2010-11 Free Agency

PN Writer's Roundtable: Which Reliever to Sign

Question: Of the currently available free agent relief pitchers, who should the Phillies attempt to sign ?

Paul Boye: Scott Downs.

He holds righties down as well as lefties, he’s arguably the best reliever in a relatively weak free agent market, and he’s an upgrade at a position of sore need for the Phillies. Of course, all of that won’t come cheap; Downs (right) will likely cost around $7M or so per year over two or three years and is a Type A free agent. If the deal is three guaranteed years, I balk. But two years – Type A and all – at that price should be well worth it. It’s also worth remembering that, because Jayson Werth is likely to depart, the Phils would be trading their first round pick with a team further up in the first round (unless the Angels grab him).

It’s a risk, but a risk the Phils should probably take to shore up a bullpen whose lefties consist of Antonio Bastardo and…no one else. He can’t do it all himself, and Downs would be a big addition worth his price tag.

Jay Floyd: NONE OF THEM. Free agent relievers are too hit or miss, as the Phillies and their phans saw last season when Jose Contreras and his statistics were a pleasant surprise, while Danys Baez and his weak production proved to be money virtually wasted. With the Phillies’ current crop of solid pitching prospects, I don’t feel it is necessary to sign a potentially costly free agent.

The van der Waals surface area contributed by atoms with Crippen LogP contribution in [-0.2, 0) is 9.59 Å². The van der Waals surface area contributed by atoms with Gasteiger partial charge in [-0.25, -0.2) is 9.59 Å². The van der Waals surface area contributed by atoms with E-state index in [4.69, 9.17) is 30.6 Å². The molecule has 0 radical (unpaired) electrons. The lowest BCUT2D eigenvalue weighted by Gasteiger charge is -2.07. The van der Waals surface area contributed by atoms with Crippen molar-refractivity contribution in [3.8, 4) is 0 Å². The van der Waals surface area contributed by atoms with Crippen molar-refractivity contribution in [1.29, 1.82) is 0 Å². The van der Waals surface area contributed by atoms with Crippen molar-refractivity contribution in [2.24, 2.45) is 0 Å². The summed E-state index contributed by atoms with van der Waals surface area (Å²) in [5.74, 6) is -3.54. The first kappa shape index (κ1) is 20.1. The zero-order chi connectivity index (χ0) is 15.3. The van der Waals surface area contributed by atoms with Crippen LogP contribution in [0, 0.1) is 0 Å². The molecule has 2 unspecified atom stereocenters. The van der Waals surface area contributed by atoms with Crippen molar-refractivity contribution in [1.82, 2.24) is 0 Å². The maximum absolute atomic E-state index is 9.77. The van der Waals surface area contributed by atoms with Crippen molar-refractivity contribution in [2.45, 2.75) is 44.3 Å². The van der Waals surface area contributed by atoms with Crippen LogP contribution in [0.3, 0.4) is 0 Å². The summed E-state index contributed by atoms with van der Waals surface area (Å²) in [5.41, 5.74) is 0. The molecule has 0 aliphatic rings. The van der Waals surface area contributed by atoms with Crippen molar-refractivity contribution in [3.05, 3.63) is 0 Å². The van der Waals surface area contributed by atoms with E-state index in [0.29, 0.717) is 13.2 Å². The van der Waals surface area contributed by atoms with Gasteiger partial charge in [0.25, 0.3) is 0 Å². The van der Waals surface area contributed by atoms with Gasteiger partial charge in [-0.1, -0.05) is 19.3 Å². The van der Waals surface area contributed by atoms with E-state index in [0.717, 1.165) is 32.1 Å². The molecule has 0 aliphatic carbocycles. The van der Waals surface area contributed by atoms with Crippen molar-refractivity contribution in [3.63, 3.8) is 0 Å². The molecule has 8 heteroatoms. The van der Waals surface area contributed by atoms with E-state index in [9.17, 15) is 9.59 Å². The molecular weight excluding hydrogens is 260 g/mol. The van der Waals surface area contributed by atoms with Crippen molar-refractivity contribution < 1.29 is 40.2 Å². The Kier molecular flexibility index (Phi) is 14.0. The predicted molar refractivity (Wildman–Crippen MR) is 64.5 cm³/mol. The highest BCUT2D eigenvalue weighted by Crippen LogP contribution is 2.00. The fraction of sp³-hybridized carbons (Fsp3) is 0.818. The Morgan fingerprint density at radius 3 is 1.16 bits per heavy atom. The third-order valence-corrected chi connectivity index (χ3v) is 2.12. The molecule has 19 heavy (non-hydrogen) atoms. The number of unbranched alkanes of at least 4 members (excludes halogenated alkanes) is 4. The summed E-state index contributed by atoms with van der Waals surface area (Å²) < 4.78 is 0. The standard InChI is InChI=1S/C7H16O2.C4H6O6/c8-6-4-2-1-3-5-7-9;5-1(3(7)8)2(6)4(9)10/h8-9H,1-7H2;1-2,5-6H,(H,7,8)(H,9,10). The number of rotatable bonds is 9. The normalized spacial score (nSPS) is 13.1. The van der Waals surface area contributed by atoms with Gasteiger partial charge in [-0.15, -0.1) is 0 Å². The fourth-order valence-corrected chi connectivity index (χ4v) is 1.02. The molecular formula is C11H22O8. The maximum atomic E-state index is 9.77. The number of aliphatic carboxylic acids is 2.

Sure, there seems to be a need for an additional lefty reliever, but is Scott Downs and the draft pick he could cost the Phillies, as a type A free agent acquisition, absolutely worth the big money he is poised to draw from a potential suitor? Maybe…maybe not. Relievers’ numbers go up and down from year to year and while Downs has posted great stats in recent years, his career ERA is 3.79, which means his output prior to his recent 1.78 and 2.64 ERA seasons was considerably far off.

And what sort of contribution would Chad Durbin offer, if the Phillies re-signed the righty veteran? It’s hard to tell, as he has posted ERA’s of 4.72, 2.87, 4.39 and 3.80 in his most recent four seasons.